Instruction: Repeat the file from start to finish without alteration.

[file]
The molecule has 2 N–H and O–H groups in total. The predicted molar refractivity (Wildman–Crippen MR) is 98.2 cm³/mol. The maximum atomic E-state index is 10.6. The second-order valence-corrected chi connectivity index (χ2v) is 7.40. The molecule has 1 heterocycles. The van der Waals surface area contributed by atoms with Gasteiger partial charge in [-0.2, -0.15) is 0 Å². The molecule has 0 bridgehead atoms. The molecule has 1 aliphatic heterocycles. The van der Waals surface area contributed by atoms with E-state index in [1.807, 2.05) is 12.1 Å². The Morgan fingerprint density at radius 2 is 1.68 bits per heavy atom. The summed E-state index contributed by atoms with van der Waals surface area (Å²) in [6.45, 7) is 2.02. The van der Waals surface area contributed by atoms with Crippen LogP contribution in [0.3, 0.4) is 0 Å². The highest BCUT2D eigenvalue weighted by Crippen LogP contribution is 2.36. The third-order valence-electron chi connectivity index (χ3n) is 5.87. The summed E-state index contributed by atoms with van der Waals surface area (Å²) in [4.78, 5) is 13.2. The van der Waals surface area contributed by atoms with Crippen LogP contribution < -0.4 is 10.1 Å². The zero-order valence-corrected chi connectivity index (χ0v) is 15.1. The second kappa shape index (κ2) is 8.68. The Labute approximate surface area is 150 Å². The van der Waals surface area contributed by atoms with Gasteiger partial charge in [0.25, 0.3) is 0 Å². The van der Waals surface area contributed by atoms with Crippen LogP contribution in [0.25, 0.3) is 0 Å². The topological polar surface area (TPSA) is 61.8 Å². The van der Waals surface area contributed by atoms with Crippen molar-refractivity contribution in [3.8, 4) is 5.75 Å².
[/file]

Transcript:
The molecule has 2 N–H and O–H groups in total. The predicted molar refractivity (Wildman–Crippen MR) is 98.2 cm³/mol. The maximum atomic E-state index is 10.6. The second-order valence-corrected chi connectivity index (χ2v) is 7.40. The molecule has 1 heterocycles. The van der Waals surface area contributed by atoms with Gasteiger partial charge in [-0.2, -0.15) is 0 Å². The molecule has 0 bridgehead atoms. The molecule has 1 aliphatic heterocycles. The van der Waals surface area contributed by atoms with E-state index in [1.807, 2.05) is 12.1 Å². The Morgan fingerprint density at radius 2 is 1.68 bits per heavy atom. The summed E-state index contributed by atoms with van der Waals surface area (Å²) in [6.45, 7) is 2.02. The van der Waals surface area contributed by atoms with Crippen LogP contribution in [0.3, 0.4) is 0 Å². The highest BCUT2D eigenvalue weighted by Crippen LogP contribution is 2.36. The third-order valence-electron chi connectivity index (χ3n) is 5.87. The summed E-state index contributed by atoms with van der Waals surface area (Å²) in [4.78, 5) is 13.2. The van der Waals surface area contributed by atoms with Crippen LogP contribution < -0.4 is 10.1 Å². The zero-order valence-corrected chi connectivity index (χ0v) is 15.1. The second kappa shape index (κ2) is 8.68. The Labute approximate surface area is 150 Å². The van der Waals surface area contributed by atoms with Gasteiger partial charge in [0.25, 0.3) is 0 Å². The van der Waals surface area contributed by atoms with Crippen LogP contribution in [0.25, 0.3) is 0 Å². The topological polar surface area (TPSA) is 61.8 Å². The van der Waals surface area contributed by atoms with Crippen molar-refractivity contribution in [3.8, 4) is 5.75 Å².